"The standard of appellate review where a parent's rights to his child have been severed is whether after reviewing the evidence in the light most favorable to the appellee, any rational trier of fact could have found by clear and convincing evidence that the natural parent's rights to custody have been lost." (Citations and punctuation omitted.) In the Interest of B. P., 207 Ga. App. 242
, 244 (427 SE2d 593
At the outset of our evaluation, we note that "[a]lthough imprisonment alone does not always compel a termination of parental rights, it will support such a ruling when adequate aggravating circumstances are shown to exist." In the Interest of S. K. L., supra at 733.
Here, the court took judicial notice within the termination order of the prior deprivation order, which was unappealed. Thus, appellant is bound by that determination. See In the Interest of B. P., supra at 244. Moreover, a rational trier of fact could have found clear and convincing evidence that J. M. W. was a deprived child. With regard to the remaining factors under OCGA 15-11-81
(b) (4) (A), the evidence supports the trial court's findings that the lack of proper parental care was the cause of the child's status as deprived; that such cause of deprivation was likely to continue; and that the continued deprivation would likely cause serious physical, mental, emotional, and moral harm to the child. Accordingly, the court's determination that there was clear and convincing evidence of parental misconduct or inability was not erroneous.
"Turning to the second step, whether the termination is in the [child's] best interest, one factor to be considered . . . is the [child's] need for a stable and secure home. Moreover, those same factors which show the existence of parental misconduct or inability can also support a finding that the termination of parental rights of the defaulting parent would be in the child's best interest. Thus, a finding as to whether the termination of parental rights is in the best interest of the child represents, in essence, a finding as to whether the specifics of the parental default that have otherwise been found to exist are of such magnitude as to warrant the conclusion that the child himself would be better served by the grant of the petition to terminate. In this regard, our review of the entire record shows that there was likewise sufficient clear and convincing evidence to support the juvenile court's finding that the termination of appellant's parental rights would be in the [child's] best interest." (Citations and punctuation omitted.) In the Interest of B. P., supra at 245-246.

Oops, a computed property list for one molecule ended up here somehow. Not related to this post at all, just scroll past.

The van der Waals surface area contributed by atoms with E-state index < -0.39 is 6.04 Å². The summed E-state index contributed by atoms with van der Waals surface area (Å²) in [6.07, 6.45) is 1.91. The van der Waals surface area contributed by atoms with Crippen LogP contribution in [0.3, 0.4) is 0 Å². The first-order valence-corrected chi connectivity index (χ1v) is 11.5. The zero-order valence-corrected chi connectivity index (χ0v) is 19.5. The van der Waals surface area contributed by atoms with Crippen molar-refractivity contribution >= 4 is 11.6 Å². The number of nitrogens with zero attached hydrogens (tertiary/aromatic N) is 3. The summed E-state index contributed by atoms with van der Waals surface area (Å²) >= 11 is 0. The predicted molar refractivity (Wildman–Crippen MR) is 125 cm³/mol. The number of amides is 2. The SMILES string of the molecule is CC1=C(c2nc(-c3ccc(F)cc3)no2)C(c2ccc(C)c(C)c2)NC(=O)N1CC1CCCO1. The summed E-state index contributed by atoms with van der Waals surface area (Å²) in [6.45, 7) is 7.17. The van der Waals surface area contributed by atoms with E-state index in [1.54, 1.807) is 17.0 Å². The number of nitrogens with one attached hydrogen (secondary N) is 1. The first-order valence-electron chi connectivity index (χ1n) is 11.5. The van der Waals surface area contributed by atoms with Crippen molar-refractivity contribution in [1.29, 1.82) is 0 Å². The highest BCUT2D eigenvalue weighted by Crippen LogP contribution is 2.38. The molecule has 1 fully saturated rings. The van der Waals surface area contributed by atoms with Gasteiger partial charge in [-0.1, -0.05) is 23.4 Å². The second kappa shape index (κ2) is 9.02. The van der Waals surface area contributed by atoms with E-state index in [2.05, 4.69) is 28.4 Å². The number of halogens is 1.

2. In her second enumeration, appellant contends that the court failed to make the explicit finding regarding parental misconduct or inability under OCGA 15-11-81
(b) (4) (A).
This enumeration is without merit. The court made an explicit finding as to the existence of parental misconduct or inability, as required. In the Interest of G. K. J., 187 Ga. App. 443 (370 SE2d 490) (1988)
Michael J. Bowers, Attorney General, William C. Joy, Senior Assistant Attorney General, Teresa E. Lazzaroni, Assistant Attorney General, Dana M. Thompson, Lois D. Shingler, for appellee.